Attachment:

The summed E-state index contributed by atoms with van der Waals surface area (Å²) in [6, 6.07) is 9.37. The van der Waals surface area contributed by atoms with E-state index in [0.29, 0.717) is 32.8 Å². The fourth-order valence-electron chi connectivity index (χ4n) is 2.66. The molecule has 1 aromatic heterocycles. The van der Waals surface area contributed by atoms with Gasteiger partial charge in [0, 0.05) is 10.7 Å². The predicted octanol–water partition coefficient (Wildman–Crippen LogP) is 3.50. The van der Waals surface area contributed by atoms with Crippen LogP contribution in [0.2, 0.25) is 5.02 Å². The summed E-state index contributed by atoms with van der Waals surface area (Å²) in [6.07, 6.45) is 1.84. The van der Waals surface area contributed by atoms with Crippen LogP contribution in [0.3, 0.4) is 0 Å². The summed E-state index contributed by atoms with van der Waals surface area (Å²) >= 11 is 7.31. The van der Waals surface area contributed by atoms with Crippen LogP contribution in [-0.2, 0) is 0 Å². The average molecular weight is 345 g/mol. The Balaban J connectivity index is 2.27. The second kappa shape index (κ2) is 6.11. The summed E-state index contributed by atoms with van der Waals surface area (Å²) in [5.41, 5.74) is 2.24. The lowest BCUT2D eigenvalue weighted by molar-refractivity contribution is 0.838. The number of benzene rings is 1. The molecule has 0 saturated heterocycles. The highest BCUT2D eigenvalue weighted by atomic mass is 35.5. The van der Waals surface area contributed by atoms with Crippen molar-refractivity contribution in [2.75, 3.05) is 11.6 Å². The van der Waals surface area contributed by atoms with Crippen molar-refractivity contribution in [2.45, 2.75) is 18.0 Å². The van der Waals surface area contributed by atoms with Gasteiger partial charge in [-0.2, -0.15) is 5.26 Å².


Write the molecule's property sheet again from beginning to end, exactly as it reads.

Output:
The summed E-state index contributed by atoms with van der Waals surface area (Å²) in [6, 6.07) is 9.37. The van der Waals surface area contributed by atoms with E-state index in [0.29, 0.717) is 32.8 Å². The fourth-order valence-electron chi connectivity index (χ4n) is 2.66. The molecule has 1 aromatic heterocycles. The van der Waals surface area contributed by atoms with Gasteiger partial charge in [0, 0.05) is 10.7 Å². The predicted octanol–water partition coefficient (Wildman–Crippen LogP) is 3.50. The van der Waals surface area contributed by atoms with Crippen LogP contribution in [0.2, 0.25) is 5.02 Å². The summed E-state index contributed by atoms with van der Waals surface area (Å²) in [6.07, 6.45) is 1.84. The van der Waals surface area contributed by atoms with Crippen LogP contribution in [0.3, 0.4) is 0 Å². The summed E-state index contributed by atoms with van der Waals surface area (Å²) >= 11 is 7.31. The van der Waals surface area contributed by atoms with Crippen LogP contribution in [-0.2, 0) is 0 Å². The average molecular weight is 345 g/mol. The Balaban J connectivity index is 2.27. The second kappa shape index (κ2) is 6.11. The summed E-state index contributed by atoms with van der Waals surface area (Å²) in [5.41, 5.74) is 2.24. The lowest BCUT2D eigenvalue weighted by molar-refractivity contribution is 0.838. The number of benzene rings is 1. The molecule has 0 saturated heterocycles. The highest BCUT2D eigenvalue weighted by atomic mass is 35.5. The van der Waals surface area contributed by atoms with Crippen molar-refractivity contribution in [2.75, 3.05) is 11.6 Å². The van der Waals surface area contributed by atoms with Crippen molar-refractivity contribution in [2.45, 2.75) is 18.0 Å². The van der Waals surface area contributed by atoms with Gasteiger partial charge in [-0.2, -0.15) is 5.26 Å².